Written by Alan Moore and illustrated by Dave Gibbons. Serialized in twelve issues in 1986 and 1987; published as a compilation in 1987.

Like many snooty bibliophiles, I always try to read an acclaimed book before the movie adaption comes out. Reading the branded tie-in edition would wound my pride. Reading the book immediately after the splashy debut of the movie preview pricks my vanity, too, but honestly, I’ve been meaning to read Sean’s copy of Watchmen for years. Truly.

I have to admit, however, that Watchmen was never at the top of my list. As much as I like to say that those who dismiss an entire medium or genre are intellectually lazy fools, I myself have a lingering prejudice against graphic novels. The hypocrisy and snobbery of that embarrasses me, but I do most of my reading on subway cars, and I feel uncomfortable carrying a book-length comic around with me.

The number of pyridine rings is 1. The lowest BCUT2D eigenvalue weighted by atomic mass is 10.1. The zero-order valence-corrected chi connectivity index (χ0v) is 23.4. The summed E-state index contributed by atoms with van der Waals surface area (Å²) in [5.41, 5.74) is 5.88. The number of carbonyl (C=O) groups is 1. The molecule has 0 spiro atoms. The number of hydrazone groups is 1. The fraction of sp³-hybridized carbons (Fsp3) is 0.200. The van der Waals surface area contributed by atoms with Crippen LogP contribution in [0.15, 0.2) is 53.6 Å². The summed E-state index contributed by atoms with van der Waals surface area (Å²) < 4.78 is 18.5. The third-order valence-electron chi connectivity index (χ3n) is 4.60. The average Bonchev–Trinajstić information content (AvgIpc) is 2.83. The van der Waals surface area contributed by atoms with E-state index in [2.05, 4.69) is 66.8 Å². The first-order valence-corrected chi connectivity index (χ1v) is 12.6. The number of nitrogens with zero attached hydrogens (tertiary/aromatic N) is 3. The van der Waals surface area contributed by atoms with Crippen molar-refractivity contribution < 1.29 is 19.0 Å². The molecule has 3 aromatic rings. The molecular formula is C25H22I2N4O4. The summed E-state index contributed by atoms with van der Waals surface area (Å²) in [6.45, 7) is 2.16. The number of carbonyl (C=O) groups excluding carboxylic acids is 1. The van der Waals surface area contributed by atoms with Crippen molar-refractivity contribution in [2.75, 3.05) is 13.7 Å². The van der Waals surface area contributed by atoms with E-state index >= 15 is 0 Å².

The inevitable irony, of course, is that my own self-consciousness just delayed my enjoyment of a great book, for Watchmen really is as good as people say. A few years ago, Time included it on a list of the hundred best English-language novels written since 1923, and although the attempt to impose “objective” rankings on artistic work always makes me uncomfortable, the esteem in which Time’s critics held the book is not misplaced. Watchmen isn’t just “great for a graphic novel” (whatever that means); it’s great, period.